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Investigators from NCI, the Centers for Disease Control and Prevention, and the Health Care Financing Administration are collaborating to gather for the first time national data on colorectal screening practices.
The study is designed to obtain nationally representative data on the physician and health system factors that may affect use of screening and diagnostic follow-up related to early detection of colorectal cancer in community practice. It will assess physicians' knowledge, attitudes, and practice patterns, as well as health plan guidelines for providing or promoting colorectal screening. Data collection will be carried out by Abt Associates, Inc., an independent research organization located in Chicago.
"These data are crucial to learning how we may improve standard practice with regard to screening and diagnosis for colorectal cancer," said Carrie Klabunde, Ph.D., an NCI health services researcher. Key areas of NCI's research portfolio include screening, detection, and diagnosis, particularly for cancers of high incidence and mortality.
Study participants will be primary care physicians who are likely to administer colorectal cancer screening tests to adult patients or refer patients to specialists for such tests; specialty physicians who are likely to conduct colorectal screening as well as diagnostic follow-up and surveillance procedures for suspected colorectal cancer; and health plan medical directors. The survey process will begin in September 1999.
NCI will request data via a questionnaire, to which participants can respond
by mail, telephone, fax or Internet. A nationally representative sample of 1,389 primary care physicians, 1,042 physician specialists, and 323 health plan medical directors will participate.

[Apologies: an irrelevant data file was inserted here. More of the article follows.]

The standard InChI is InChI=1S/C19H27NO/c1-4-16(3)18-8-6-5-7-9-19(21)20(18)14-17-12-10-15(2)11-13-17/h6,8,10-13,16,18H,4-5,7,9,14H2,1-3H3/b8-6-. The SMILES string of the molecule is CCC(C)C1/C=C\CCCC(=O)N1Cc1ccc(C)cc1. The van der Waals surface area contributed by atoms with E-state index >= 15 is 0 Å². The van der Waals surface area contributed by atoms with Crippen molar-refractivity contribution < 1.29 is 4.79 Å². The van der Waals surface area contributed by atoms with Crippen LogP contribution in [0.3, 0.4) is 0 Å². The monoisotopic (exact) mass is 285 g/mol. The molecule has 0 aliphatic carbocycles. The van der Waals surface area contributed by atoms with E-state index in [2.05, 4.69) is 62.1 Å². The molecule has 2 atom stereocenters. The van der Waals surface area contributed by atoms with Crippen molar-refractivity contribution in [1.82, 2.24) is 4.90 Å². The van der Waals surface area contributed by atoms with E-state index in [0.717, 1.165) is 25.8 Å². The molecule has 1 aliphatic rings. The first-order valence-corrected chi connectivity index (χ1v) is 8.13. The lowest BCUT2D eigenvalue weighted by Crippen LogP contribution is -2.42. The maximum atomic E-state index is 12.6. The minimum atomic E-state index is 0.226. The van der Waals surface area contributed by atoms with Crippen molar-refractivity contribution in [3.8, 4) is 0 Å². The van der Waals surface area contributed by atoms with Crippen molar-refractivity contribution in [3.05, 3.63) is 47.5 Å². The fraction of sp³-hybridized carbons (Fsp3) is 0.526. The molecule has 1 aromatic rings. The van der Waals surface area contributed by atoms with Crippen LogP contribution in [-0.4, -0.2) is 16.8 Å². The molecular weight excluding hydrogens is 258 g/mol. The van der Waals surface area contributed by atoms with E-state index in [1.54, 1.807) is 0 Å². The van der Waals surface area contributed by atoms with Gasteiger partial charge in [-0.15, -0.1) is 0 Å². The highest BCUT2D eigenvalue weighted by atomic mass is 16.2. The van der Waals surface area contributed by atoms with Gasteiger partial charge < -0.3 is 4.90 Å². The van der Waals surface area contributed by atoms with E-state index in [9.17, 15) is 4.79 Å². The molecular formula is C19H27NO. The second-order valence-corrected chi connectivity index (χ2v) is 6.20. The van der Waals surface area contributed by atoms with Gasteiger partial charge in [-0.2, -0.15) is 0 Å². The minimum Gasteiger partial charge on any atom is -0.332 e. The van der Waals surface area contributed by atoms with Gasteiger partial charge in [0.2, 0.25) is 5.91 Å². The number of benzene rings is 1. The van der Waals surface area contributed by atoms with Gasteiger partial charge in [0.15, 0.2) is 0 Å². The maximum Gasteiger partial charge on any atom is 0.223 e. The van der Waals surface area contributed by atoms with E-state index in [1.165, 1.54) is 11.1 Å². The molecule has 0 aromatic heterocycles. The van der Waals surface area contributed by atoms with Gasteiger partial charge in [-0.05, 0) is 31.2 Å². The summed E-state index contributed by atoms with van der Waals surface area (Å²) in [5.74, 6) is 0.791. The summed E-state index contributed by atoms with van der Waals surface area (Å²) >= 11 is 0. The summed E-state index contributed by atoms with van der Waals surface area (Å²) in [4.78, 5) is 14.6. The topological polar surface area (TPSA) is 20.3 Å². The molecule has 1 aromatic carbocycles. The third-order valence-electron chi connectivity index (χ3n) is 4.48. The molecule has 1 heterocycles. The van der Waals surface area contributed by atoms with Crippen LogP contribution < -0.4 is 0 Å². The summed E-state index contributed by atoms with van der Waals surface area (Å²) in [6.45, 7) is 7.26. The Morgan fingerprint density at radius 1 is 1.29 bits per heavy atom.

Colorectal cancer is the second leading cause of death from cancer in the United States. Evidence shows that a reduction in mortality can be achieved through screening for and treatment of the cancer in its earliest stages. However, screening rates for colorectal cancer remain low.
"Early detection through more consistent screening practices and effective treatment can help decrease mortality from this disease," said Brenda Edwards, Ph.D., associate director of NCI's Cancer Surveillance Research Program.
A number of expert groups, including the U.S. Preventive Services Task Force, American Cancer Society, American College of Gastroenterology, and Oncology Nursing Society recommend screening for the early detection of colorectal cancer in men and women over age 49. Early detection can be accomplished by fecal occult blood testing, flexible sigmoidoscopy, colonoscopy, or double contrast barium enema. Congress has mandated that screening tests be covered benefits under the Medicare program.
For more information about cancer visit NCI's Web site for patients, public, and the mass media at http://rex.nci.nih.gov. To find out more about this survey, visit NCI's Applied Research Branch Web site at http://www-dccps.ims.nci.nih.gov/ARB/.